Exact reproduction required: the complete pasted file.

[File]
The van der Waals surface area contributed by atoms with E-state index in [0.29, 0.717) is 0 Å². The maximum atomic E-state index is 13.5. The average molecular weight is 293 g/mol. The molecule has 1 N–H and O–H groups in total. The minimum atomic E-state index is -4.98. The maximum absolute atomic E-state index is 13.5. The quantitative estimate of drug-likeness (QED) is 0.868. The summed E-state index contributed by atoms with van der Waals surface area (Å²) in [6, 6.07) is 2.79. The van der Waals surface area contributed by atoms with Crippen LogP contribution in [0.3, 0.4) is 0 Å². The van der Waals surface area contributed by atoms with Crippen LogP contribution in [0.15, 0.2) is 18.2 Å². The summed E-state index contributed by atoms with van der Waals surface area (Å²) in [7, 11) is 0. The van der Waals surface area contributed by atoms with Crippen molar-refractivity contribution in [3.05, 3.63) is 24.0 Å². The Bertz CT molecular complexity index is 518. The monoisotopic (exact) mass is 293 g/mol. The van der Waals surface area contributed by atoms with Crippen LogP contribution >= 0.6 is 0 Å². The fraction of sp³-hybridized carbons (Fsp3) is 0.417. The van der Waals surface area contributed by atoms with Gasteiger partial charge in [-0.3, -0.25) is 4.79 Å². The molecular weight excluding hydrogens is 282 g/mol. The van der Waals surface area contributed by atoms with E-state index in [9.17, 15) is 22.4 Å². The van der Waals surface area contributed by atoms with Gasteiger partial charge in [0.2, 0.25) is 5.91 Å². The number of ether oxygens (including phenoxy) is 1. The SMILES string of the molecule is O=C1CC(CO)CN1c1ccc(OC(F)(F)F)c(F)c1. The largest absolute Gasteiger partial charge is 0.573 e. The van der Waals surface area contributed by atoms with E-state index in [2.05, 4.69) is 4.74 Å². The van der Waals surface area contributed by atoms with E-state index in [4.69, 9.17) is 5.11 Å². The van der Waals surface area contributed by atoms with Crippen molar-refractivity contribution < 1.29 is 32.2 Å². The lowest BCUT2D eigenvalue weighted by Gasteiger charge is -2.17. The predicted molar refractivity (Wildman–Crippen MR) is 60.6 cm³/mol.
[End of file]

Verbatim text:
The van der Waals surface area contributed by atoms with E-state index in [0.29, 0.717) is 0 Å². The maximum atomic E-state index is 13.5. The average molecular weight is 293 g/mol. The molecule has 1 N–H and O–H groups in total. The minimum atomic E-state index is -4.98. The maximum absolute atomic E-state index is 13.5. The quantitative estimate of drug-likeness (QED) is 0.868. The summed E-state index contributed by atoms with van der Waals surface area (Å²) in [6, 6.07) is 2.79. The van der Waals surface area contributed by atoms with Crippen LogP contribution in [0.3, 0.4) is 0 Å². The van der Waals surface area contributed by atoms with Crippen LogP contribution in [0.15, 0.2) is 18.2 Å². The summed E-state index contributed by atoms with van der Waals surface area (Å²) in [7, 11) is 0. The van der Waals surface area contributed by atoms with Crippen molar-refractivity contribution in [3.05, 3.63) is 24.0 Å². The Bertz CT molecular complexity index is 518. The monoisotopic (exact) mass is 293 g/mol. The van der Waals surface area contributed by atoms with Crippen LogP contribution >= 0.6 is 0 Å². The fraction of sp³-hybridized carbons (Fsp3) is 0.417. The van der Waals surface area contributed by atoms with Gasteiger partial charge in [-0.3, -0.25) is 4.79 Å². The molecular weight excluding hydrogens is 282 g/mol. The van der Waals surface area contributed by atoms with E-state index in [9.17, 15) is 22.4 Å². The van der Waals surface area contributed by atoms with Gasteiger partial charge in [0.2, 0.25) is 5.91 Å². The number of ether oxygens (including phenoxy) is 1. The SMILES string of the molecule is O=C1CC(CO)CN1c1ccc(OC(F)(F)F)c(F)c1. The largest absolute Gasteiger partial charge is 0.573 e. The van der Waals surface area contributed by atoms with E-state index in [2.05, 4.69) is 4.74 Å². The van der Waals surface area contributed by atoms with E-state index in [4.69, 9.17) is 5.11 Å². The van der Waals surface area contributed by atoms with Crippen molar-refractivity contribution < 1.29 is 32.2 Å². The lowest BCUT2D eigenvalue weighted by Gasteiger charge is -2.17. The predicted molar refractivity (Wildman–Crippen MR) is 60.6 cm³/mol.